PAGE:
Open-Source Security

Remembrance of Data Passed:
A Study of Disk Sanitization
Practices

M

any discarded hard drives contain information that is both
confidential and recoverable, as the authors’ own experiment
shows. The availability of this information is little publicized,
but awareness of it will surely spread.

A fundamental goal of information security is to design
computer systems that prevent the unauthorized disclosure
of confidential information. There are many ways to assure
this information privacy. One of the oldest and most common techniques is physical isolation: keeping confidential
data on computers that only authorized individuals can access. Most single-user personal computers, for example,
contain information that is confidential to that user.
Computer systems used by people with varying authorization levels typically employ authentication, access
control lists, and a privileged operating system to maintain
information privacy. Much of information security research over the past 30 years has centered on improving
authentication techniques and developing methods to assure that computer systems properly implement these access control rules.
Cryptography is another tool that can assure information privacy. Users can encrypt data as it is sent and
decrypt it at the intended destination, using, for example, the secure sockets layer (SSL) encryption protocol.
They can also encrypt information stored on a computer’s disk so that the information is accessible only to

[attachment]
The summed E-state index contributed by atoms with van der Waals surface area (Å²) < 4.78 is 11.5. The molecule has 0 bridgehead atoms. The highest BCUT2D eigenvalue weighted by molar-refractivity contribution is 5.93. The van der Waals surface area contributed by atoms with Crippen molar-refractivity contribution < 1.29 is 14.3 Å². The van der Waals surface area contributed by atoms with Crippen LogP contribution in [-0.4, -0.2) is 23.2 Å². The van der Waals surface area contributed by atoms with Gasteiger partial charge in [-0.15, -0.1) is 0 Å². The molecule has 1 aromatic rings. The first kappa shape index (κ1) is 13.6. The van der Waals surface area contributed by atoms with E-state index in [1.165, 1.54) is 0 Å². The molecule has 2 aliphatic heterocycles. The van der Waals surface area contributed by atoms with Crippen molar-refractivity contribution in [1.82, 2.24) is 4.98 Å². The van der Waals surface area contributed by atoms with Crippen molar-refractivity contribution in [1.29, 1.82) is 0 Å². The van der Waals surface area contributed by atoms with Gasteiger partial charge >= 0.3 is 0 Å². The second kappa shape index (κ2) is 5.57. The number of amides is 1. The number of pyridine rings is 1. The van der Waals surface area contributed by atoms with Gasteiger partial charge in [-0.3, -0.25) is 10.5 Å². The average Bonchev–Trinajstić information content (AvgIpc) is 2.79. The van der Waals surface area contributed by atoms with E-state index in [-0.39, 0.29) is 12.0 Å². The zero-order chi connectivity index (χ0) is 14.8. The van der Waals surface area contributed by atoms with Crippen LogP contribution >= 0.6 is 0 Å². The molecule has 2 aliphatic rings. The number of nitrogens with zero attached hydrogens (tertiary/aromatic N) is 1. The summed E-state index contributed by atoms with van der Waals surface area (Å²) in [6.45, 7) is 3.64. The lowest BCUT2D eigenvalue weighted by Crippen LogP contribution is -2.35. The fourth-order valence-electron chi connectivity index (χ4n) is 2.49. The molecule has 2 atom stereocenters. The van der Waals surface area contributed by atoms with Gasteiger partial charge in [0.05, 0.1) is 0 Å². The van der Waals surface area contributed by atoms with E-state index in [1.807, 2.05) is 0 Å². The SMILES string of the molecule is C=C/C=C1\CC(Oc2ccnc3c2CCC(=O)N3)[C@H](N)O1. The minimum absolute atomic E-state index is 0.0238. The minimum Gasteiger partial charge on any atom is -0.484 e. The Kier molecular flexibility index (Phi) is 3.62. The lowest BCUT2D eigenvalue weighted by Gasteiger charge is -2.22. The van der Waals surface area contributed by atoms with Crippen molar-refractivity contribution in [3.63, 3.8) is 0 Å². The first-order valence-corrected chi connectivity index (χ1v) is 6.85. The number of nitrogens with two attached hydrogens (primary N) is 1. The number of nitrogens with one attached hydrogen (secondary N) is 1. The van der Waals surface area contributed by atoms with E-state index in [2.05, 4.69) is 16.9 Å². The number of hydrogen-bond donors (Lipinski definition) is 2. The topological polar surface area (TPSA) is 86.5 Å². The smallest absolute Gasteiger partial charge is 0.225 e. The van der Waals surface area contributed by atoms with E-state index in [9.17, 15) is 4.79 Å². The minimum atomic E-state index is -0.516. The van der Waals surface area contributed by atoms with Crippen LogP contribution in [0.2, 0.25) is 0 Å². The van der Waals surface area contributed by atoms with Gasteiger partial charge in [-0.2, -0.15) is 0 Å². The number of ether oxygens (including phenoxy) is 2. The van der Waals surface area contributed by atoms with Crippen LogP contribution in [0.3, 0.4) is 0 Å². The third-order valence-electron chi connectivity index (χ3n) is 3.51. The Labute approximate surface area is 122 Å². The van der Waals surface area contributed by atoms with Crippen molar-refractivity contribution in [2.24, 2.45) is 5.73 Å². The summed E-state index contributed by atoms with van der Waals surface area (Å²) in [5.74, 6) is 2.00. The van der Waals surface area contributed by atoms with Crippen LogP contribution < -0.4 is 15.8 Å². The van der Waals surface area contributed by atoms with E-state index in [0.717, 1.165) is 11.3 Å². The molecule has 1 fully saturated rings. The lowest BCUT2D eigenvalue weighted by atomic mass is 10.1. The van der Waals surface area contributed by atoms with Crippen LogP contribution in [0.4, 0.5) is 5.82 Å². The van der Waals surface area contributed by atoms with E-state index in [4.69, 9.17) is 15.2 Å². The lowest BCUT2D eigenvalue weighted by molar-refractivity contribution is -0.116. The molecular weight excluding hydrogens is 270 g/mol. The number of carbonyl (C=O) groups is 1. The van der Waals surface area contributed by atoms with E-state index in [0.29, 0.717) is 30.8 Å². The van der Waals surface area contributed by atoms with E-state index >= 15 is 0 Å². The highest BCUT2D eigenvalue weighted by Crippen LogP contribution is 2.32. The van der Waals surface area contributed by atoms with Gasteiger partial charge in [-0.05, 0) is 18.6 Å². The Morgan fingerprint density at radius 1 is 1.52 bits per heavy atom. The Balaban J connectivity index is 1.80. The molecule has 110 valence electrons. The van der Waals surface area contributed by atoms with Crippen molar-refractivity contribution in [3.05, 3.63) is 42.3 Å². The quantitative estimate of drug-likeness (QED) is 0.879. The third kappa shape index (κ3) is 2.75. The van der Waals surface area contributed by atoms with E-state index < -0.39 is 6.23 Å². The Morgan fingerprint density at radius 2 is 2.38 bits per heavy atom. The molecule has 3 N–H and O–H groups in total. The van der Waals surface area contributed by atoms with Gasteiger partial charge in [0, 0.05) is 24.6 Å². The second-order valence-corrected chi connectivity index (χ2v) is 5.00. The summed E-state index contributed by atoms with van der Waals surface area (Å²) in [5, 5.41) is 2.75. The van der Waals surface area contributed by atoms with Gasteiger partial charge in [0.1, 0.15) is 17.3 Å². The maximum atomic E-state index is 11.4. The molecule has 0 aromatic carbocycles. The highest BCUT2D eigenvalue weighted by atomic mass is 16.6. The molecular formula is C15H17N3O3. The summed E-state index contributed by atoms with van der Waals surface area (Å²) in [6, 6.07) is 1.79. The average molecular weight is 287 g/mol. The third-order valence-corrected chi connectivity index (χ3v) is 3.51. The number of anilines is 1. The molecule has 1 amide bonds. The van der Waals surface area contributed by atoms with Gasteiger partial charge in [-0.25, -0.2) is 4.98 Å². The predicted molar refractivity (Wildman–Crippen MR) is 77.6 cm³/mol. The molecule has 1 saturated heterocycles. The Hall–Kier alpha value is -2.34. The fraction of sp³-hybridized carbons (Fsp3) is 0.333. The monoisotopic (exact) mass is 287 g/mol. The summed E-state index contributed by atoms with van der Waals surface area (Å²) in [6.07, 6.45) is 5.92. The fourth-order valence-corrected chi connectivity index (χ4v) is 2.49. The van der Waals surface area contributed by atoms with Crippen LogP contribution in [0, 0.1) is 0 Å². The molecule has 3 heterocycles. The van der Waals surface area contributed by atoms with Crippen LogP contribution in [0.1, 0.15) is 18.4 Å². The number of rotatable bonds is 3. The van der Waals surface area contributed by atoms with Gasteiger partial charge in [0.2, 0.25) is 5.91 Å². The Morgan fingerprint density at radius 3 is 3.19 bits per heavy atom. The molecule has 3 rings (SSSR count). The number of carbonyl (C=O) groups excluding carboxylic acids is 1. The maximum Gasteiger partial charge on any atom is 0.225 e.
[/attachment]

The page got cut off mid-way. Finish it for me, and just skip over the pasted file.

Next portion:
those with the appropriate decryption key. Cryptographic file systems1–3 ask for a password or key on
startup, after which they automatically encrypt data as
it’s written to a disk and decrypt the data as it’s read; if the
disk is stolen, the data will be inaccessible to the thief.
Yet despite the availability of cryptographic file systems,
the general public rarely seems to use them.
Absent a cryptographic file system, confidential information is readily accessible when owners improperly retire their disk drives. In August 2002, for example, the
United States Veterans Administration Medical Center in
Indianapolis retired 139 computers. Some of these sysPUBLISHED BY THE IEEE COMPUTER SOCIETY

tems were donated to schools, while others were sold on the open market, and at
least three ended up in a thrift shop where
a journalist purchased them. Unfortunately, the VA neglected to sanitize the computer’s hard
drives—that is, it failed to remove the drives’ confidential
information. Many of the computers were later found to
contain sensitive medical information, including the
names of veterans with AIDS and mental health problems. The new owners also found 44 credit card numbers
that the Indianapolis facility used.4
The VA fiasco is just one of many celebrated cases in
which an organization entrusted with confidential information neglected to properly sanitize hard disks before